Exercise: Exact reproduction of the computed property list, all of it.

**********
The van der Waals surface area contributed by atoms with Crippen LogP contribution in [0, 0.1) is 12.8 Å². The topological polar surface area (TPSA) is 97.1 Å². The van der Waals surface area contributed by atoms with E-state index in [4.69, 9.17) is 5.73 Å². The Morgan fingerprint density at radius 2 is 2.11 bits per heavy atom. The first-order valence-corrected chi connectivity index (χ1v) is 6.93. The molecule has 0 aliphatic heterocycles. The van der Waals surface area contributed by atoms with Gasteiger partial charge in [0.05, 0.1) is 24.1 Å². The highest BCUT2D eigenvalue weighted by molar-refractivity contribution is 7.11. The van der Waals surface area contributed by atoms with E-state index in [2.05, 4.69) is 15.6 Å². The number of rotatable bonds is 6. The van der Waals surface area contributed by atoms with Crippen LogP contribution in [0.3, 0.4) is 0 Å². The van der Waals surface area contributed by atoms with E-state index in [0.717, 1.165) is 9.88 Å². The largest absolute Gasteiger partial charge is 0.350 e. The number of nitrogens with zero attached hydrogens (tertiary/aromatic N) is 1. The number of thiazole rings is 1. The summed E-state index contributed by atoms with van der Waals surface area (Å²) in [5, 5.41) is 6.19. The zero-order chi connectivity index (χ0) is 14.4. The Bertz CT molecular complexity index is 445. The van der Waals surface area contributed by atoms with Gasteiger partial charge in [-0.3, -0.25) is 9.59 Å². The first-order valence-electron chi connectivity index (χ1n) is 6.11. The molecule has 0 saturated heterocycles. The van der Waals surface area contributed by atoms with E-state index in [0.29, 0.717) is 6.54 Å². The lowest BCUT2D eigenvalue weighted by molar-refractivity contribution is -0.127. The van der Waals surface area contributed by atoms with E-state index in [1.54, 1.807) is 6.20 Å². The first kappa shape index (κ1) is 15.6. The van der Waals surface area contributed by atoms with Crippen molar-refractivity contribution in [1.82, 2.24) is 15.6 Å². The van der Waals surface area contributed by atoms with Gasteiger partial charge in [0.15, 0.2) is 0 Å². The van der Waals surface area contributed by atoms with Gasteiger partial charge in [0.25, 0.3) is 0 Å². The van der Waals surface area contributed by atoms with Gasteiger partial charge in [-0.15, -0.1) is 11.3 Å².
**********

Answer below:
The van der Waals surface area contributed by atoms with Crippen LogP contribution in [0, 0.1) is 12.8 Å². The topological polar surface area (TPSA) is 97.1 Å². The van der Waals surface area contributed by atoms with E-state index in [4.69, 9.17) is 5.73 Å². The Morgan fingerprint density at radius 2 is 2.11 bits per heavy atom. The first-order valence-corrected chi connectivity index (χ1v) is 6.93. The molecule has 0 aliphatic heterocycles. The van der Waals surface area contributed by atoms with Gasteiger partial charge in [0.05, 0.1) is 24.1 Å². The highest BCUT2D eigenvalue weighted by molar-refractivity contribution is 7.11. The van der Waals surface area contributed by atoms with E-state index in [2.05, 4.69) is 15.6 Å². The number of rotatable bonds is 6. The van der Waals surface area contributed by atoms with Crippen LogP contribution in [0.3, 0.4) is 0 Å². The van der Waals surface area contributed by atoms with E-state index in [0.717, 1.165) is 9.88 Å². The largest absolute Gasteiger partial charge is 0.350 e. The number of nitrogens with zero attached hydrogens (tertiary/aromatic N) is 1. The number of thiazole rings is 1. The summed E-state index contributed by atoms with van der Waals surface area (Å²) in [5, 5.41) is 6.19. The zero-order chi connectivity index (χ0) is 14.4. The Bertz CT molecular complexity index is 445. The van der Waals surface area contributed by atoms with Gasteiger partial charge in [-0.3, -0.25) is 9.59 Å². The first-order valence-electron chi connectivity index (χ1n) is 6.11. The molecule has 0 saturated heterocycles. The van der Waals surface area contributed by atoms with E-state index in [0.29, 0.717) is 6.54 Å². The lowest BCUT2D eigenvalue weighted by molar-refractivity contribution is -0.127. The van der Waals surface area contributed by atoms with E-state index in [1.54, 1.807) is 6.20 Å². The first kappa shape index (κ1) is 15.6. The van der Waals surface area contributed by atoms with Crippen molar-refractivity contribution in [1.82, 2.24) is 15.6 Å². The van der Waals surface area contributed by atoms with Gasteiger partial charge in [0.15, 0.2) is 0 Å². The van der Waals surface area contributed by atoms with Gasteiger partial charge in [0.25, 0.3) is 0 Å². The van der Waals surface area contributed by atoms with Gasteiger partial charge in [-0.15, -0.1) is 11.3 Å².